February 16, 2016

3D Printed Flowers Provide Insights on How Orchids Attract Pollinators

By using 3D printing to make casts for realistic artificial flowers, researchers have discovered how a type of orchid deceives flies into pollinating it, by pretending to be a mushroom.

February 16, 2016

Are Conservation Efforts for Coral Reefs Misguided?

A recent global analysis indicates that more than half of coral reefs are located less than 30 minutes from the nearest human settlement, but these reefs are receiving less protection than reefs located farther away from people.

February 01, 2016

Biodegradable Fishing Nets May Help Protect Marine Animals

New research shows that a biodegradable net material can be used to create nets that have similar catch rates as conventional nets but decompose after a certain period of time under water.

January 27, 2016

Experts Offer New Approach to Prioritizing Research on the Environmental Impacts of Pharmaceuticals

Researchers have developed a new way to prioritize investigations on the environmental impacts of the estimated 1500 active pharmaceutical ingredients currently in use.

January 04, 2016

Challenges to Conserving Freshwater Mussels in Europe

New research looks at the status of the 16 currently recognized freshwater mussel species in Europe, finding that information is unevenly distributed with considerable differences in data quality and quantity among countries and species.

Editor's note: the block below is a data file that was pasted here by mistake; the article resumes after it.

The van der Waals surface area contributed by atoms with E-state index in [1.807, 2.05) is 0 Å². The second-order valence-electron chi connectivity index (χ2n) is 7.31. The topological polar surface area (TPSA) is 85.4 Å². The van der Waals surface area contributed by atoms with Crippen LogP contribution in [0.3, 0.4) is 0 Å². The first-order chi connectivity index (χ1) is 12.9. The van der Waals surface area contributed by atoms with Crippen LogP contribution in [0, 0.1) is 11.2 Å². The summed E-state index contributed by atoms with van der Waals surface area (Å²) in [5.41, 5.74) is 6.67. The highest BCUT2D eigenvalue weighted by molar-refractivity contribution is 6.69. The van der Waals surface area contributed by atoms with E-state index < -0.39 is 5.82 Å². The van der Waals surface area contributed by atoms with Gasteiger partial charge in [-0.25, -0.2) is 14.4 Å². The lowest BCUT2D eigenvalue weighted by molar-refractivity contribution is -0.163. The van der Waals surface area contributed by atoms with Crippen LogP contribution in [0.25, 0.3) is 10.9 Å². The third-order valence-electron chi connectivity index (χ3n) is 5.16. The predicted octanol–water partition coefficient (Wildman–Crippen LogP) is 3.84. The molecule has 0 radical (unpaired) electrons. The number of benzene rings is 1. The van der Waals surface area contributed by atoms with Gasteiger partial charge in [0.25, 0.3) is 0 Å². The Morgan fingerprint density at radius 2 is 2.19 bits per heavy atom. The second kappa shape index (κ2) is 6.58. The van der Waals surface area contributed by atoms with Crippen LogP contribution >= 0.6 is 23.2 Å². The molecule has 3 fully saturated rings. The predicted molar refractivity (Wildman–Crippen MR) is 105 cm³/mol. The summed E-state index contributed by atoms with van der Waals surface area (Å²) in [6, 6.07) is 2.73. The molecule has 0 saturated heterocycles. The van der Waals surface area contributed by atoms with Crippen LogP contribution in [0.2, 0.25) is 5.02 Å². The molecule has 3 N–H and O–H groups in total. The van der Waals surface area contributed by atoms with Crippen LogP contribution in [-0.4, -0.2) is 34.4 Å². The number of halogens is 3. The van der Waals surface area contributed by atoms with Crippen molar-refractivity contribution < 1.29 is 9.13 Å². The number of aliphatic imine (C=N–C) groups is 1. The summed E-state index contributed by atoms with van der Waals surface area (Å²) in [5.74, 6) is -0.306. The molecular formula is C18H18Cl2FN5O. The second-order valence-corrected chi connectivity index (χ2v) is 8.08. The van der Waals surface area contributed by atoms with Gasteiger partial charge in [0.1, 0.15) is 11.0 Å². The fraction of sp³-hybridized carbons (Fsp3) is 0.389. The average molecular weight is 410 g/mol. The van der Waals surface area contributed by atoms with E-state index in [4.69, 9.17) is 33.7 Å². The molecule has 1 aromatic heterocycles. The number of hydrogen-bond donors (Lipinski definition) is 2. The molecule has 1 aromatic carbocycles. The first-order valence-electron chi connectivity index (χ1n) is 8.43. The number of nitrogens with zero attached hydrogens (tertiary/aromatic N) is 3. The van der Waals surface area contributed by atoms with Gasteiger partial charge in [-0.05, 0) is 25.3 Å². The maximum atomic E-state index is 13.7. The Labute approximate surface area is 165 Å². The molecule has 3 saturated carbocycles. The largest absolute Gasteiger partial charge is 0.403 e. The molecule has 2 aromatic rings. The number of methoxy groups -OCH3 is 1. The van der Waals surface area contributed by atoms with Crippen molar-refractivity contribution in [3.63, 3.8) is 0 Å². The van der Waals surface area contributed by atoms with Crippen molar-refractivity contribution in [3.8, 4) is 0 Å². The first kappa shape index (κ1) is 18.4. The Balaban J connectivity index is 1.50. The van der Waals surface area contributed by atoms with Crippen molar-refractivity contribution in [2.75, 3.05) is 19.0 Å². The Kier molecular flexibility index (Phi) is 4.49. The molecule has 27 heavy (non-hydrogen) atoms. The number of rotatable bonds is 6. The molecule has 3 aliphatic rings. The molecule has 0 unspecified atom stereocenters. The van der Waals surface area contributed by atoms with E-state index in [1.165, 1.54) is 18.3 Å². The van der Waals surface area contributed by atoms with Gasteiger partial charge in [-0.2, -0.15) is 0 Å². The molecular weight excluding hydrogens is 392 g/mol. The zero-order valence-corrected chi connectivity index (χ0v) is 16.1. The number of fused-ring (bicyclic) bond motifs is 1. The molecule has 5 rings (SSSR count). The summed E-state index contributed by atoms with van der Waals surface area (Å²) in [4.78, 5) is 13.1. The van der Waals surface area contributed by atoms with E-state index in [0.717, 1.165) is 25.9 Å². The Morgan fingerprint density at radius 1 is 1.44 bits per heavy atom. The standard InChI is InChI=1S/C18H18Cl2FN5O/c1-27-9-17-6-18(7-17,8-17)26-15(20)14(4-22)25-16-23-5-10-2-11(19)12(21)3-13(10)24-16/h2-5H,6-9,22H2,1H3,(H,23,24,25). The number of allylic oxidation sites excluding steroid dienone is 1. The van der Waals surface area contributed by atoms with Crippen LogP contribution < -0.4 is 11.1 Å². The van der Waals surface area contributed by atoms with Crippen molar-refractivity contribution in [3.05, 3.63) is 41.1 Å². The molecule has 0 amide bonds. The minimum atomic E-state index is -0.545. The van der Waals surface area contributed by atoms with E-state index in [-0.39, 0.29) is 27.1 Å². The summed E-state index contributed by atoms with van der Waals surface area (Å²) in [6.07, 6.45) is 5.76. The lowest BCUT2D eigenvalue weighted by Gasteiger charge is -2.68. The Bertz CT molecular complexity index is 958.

December 21, 2015

Common Insecticide May Not Harm Bumble Bees

Investigators have found no effect of an insecticide called thiamethoxam on bumble bees that forage on flowering winter oilseed rape. Using realistic field conditions, the researchers treated seeds of oilseed rape with the insecticide and then grew the seeds into flowers. They established similar conditions with seeds not treated with thiamethoxam, and they placed bumble colonies adjacent to the fields.

December 21, 2015

Maximizing Sea Life’s Ability to Reduce Atmospheric Carbon May Help Combat Climate Change

New research on West Antarctic seabed life reveals that the remote region of the South Orkney Islands is a carbon sink hotspot. The findings suggest that this recently designated (and world’s first) entirely high seas marine protected area may be a powerful natural ally in combating rising CO2 as sea ice melts.

December 21, 2015

Wild Populations of Popular Cage Bird Face Catastrophic Declines

New research suggests that wild populations of Grey Parrots—one of the world’s most popular cage birds—have been virtually wiped out by poaching and habitat loss.

December 15, 2015

Seal Tagging Improves Ocean Forecasts

Data from animal-borne sensors, including seal tags, can help scientists produce analyses and forecasts of ocean temperature and salinity, according to a UK led study.

December 07, 2015

Cities Support a Greater Number of Threatened Species than Non-Urban Areas

The earth is facing a catastrophic species extinction crisis. The dominant approach to conservation has been to focus on protecting pristine environments, but new research from Australia demonstrates that on average, urban environments contain disproportionately more threatened protected species in a given area than non-urban environments.